Thanks everyone, thanks Melvira.. I'm definitely more of a hobbyist and really only do this for friends and family but would one day love to open a custom cake studio...

I just wanted to share the story because I've read serveral "disasters" involving tall tiers and I wanted to show a way that some of your hard work can be saved.

millermom Posted 12 Jul 2010 , 5:16pm

Leah,

How do you use SPS with a tall tier like that? icon_confused.gif

AileenGP Posted 12 Jul 2010 , 5:23pm
Quote:
Originally Posted by millermom



How do you use SPS with a tall tier like that? icon_confused.gif




Correct me if I'm wrong, but I was originally planning to put the sps in the bottom half (using a plate slightly smaller than the cake so it doesn't show) and then stack the top half just like two same sized tiers before doing a final coat of icing, then the fondant. Then put the SPS in the top half just like a regular tier....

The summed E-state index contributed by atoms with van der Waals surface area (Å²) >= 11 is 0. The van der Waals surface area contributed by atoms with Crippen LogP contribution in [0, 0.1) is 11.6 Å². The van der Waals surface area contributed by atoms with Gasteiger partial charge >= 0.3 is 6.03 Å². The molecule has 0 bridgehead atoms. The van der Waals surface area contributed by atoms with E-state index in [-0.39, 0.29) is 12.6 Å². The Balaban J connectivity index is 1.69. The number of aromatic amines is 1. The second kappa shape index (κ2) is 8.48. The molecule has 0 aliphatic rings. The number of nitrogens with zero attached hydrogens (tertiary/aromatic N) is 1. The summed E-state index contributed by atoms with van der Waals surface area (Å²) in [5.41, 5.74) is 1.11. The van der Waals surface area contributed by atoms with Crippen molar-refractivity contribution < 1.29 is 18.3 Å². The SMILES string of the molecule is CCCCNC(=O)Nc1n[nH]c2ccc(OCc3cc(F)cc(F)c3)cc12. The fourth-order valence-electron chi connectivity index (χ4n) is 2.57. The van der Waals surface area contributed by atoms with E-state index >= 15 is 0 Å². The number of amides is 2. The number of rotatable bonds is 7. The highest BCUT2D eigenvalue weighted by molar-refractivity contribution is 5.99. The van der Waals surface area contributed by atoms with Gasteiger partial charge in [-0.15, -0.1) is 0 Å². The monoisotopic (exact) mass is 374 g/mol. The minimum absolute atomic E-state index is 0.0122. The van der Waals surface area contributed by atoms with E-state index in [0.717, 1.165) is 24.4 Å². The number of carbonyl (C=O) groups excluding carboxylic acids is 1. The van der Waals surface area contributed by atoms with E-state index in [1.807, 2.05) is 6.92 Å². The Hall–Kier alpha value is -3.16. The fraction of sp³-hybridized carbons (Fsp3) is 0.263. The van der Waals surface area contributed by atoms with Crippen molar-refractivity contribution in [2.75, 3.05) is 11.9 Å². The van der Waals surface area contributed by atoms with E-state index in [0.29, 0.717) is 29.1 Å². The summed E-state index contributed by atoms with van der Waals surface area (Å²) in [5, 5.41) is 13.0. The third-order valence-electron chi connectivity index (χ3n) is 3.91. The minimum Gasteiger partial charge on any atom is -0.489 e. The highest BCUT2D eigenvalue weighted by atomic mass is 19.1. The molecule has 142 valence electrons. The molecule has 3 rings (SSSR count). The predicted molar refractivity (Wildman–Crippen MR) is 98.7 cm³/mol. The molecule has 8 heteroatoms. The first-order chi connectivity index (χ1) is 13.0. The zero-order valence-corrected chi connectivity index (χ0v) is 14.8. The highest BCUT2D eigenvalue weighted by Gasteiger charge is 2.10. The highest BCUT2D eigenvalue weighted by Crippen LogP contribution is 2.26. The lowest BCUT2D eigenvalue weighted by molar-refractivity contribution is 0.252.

honeyscakes Posted 12 Jul 2010 , 5:28pm
Quote:
Originally Posted by AileenGP

Quote:
Originally Posted by Melvira

Ok, I don't know how many cakes you've done, whether you're a professional or hobbyist, etc. but the way you handled that makes you an absolute PRO in my book. I would defy ANYONE to handle it any better than you did. And the final outcome is gorgeous. You did an awesome job! I can see why your friend would be so thrilled!!



Thanks everyone, thanks Melvira.. I'm definitely more of a hobbyist and really only do this for friends and family but would one day love to open a custom cake studio...